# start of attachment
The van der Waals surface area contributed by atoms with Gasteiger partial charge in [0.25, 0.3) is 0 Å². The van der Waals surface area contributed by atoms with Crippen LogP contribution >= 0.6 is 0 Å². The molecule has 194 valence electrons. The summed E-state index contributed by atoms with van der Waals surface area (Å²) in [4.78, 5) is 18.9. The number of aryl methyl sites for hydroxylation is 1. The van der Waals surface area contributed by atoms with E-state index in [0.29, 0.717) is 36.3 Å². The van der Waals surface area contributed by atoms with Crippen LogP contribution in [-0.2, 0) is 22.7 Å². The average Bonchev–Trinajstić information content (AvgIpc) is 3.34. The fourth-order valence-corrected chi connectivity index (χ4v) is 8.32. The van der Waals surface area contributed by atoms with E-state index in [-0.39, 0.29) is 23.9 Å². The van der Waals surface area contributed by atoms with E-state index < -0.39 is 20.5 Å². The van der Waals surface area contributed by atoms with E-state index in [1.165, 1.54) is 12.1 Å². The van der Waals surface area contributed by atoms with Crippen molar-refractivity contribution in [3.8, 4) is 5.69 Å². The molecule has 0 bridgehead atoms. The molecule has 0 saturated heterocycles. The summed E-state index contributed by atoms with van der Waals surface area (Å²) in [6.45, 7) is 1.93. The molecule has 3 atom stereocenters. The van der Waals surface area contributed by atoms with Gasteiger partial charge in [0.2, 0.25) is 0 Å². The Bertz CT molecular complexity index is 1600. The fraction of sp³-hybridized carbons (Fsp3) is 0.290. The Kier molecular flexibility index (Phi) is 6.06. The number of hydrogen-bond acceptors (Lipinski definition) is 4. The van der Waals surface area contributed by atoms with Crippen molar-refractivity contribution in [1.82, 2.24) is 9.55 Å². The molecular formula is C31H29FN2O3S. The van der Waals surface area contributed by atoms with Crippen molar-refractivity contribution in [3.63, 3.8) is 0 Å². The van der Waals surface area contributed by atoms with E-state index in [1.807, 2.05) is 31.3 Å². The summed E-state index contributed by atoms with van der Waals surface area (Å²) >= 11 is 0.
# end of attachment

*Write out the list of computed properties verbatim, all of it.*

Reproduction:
The van der Waals surface area contributed by atoms with Gasteiger partial charge in [0.25, 0.3) is 0 Å². The van der Waals surface area contributed by atoms with Crippen LogP contribution >= 0.6 is 0 Å². The molecule has 194 valence electrons. The summed E-state index contributed by atoms with van der Waals surface area (Å²) in [4.78, 5) is 18.9. The number of aryl methyl sites for hydroxylation is 1. The van der Waals surface area contributed by atoms with E-state index in [0.29, 0.717) is 36.3 Å². The van der Waals surface area contributed by atoms with Crippen LogP contribution in [-0.2, 0) is 22.7 Å². The average Bonchev–Trinajstić information content (AvgIpc) is 3.34. The fourth-order valence-corrected chi connectivity index (χ4v) is 8.32. The van der Waals surface area contributed by atoms with E-state index in [-0.39, 0.29) is 23.9 Å². The van der Waals surface area contributed by atoms with E-state index < -0.39 is 20.5 Å². The van der Waals surface area contributed by atoms with E-state index in [1.165, 1.54) is 12.1 Å². The van der Waals surface area contributed by atoms with Crippen molar-refractivity contribution in [3.8, 4) is 5.69 Å². The molecule has 0 bridgehead atoms. The molecule has 0 saturated heterocycles. The summed E-state index contributed by atoms with van der Waals surface area (Å²) in [6.45, 7) is 1.93. The molecule has 3 atom stereocenters. The van der Waals surface area contributed by atoms with Gasteiger partial charge in [0.2, 0.25) is 0 Å². The Bertz CT molecular complexity index is 1600. The fraction of sp³-hybridized carbons (Fsp3) is 0.290. The Kier molecular flexibility index (Phi) is 6.06. The number of hydrogen-bond acceptors (Lipinski definition) is 4. The van der Waals surface area contributed by atoms with Crippen molar-refractivity contribution in [1.82, 2.24) is 9.55 Å². The molecular formula is C31H29FN2O3S. The van der Waals surface area contributed by atoms with Crippen molar-refractivity contribution in [3.63, 3.8) is 0 Å². The van der Waals surface area contributed by atoms with E-state index in [1.807, 2.05) is 31.3 Å². The summed E-state index contributed by atoms with van der Waals surface area (Å²) >= 11 is 0.